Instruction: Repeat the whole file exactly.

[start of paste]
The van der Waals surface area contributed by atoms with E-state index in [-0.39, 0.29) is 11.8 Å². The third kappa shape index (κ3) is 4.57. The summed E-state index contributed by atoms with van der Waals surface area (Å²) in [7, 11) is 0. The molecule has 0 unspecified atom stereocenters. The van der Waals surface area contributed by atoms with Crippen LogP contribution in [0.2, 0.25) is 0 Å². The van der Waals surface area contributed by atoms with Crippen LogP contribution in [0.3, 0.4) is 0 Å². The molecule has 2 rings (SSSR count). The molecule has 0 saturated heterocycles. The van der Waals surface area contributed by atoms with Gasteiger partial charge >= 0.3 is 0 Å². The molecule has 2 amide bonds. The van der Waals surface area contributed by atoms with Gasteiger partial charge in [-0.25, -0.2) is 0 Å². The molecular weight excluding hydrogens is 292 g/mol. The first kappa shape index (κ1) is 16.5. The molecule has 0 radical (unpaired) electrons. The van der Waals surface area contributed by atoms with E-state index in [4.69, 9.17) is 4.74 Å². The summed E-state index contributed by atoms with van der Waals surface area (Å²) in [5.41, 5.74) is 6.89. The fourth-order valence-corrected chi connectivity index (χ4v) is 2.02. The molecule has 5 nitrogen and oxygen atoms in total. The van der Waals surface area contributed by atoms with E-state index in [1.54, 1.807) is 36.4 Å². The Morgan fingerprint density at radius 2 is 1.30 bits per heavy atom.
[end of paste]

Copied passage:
The van der Waals surface area contributed by atoms with E-state index in [-0.39, 0.29) is 11.8 Å². The third kappa shape index (κ3) is 4.57. The summed E-state index contributed by atoms with van der Waals surface area (Å²) in [7, 11) is 0. The molecule has 0 unspecified atom stereocenters. The van der Waals surface area contributed by atoms with Crippen LogP contribution in [0.2, 0.25) is 0 Å². The van der Waals surface area contributed by atoms with Crippen LogP contribution in [0.3, 0.4) is 0 Å². The molecule has 2 rings (SSSR count). The molecule has 0 saturated heterocycles. The van der Waals surface area contributed by atoms with Gasteiger partial charge >= 0.3 is 0 Å². The molecule has 2 amide bonds. The van der Waals surface area contributed by atoms with Gasteiger partial charge in [-0.25, -0.2) is 0 Å². The molecular weight excluding hydrogens is 292 g/mol. The first kappa shape index (κ1) is 16.5. The molecule has 0 radical (unpaired) electrons. The van der Waals surface area contributed by atoms with E-state index in [4.69, 9.17) is 4.74 Å². The summed E-state index contributed by atoms with van der Waals surface area (Å²) in [5.41, 5.74) is 6.89. The fourth-order valence-corrected chi connectivity index (χ4v) is 2.02. The molecule has 5 nitrogen and oxygen atoms in total. The van der Waals surface area contributed by atoms with E-state index in [1.54, 1.807) is 36.4 Å². The Morgan fingerprint density at radius 2 is 1.30 bits per heavy atom.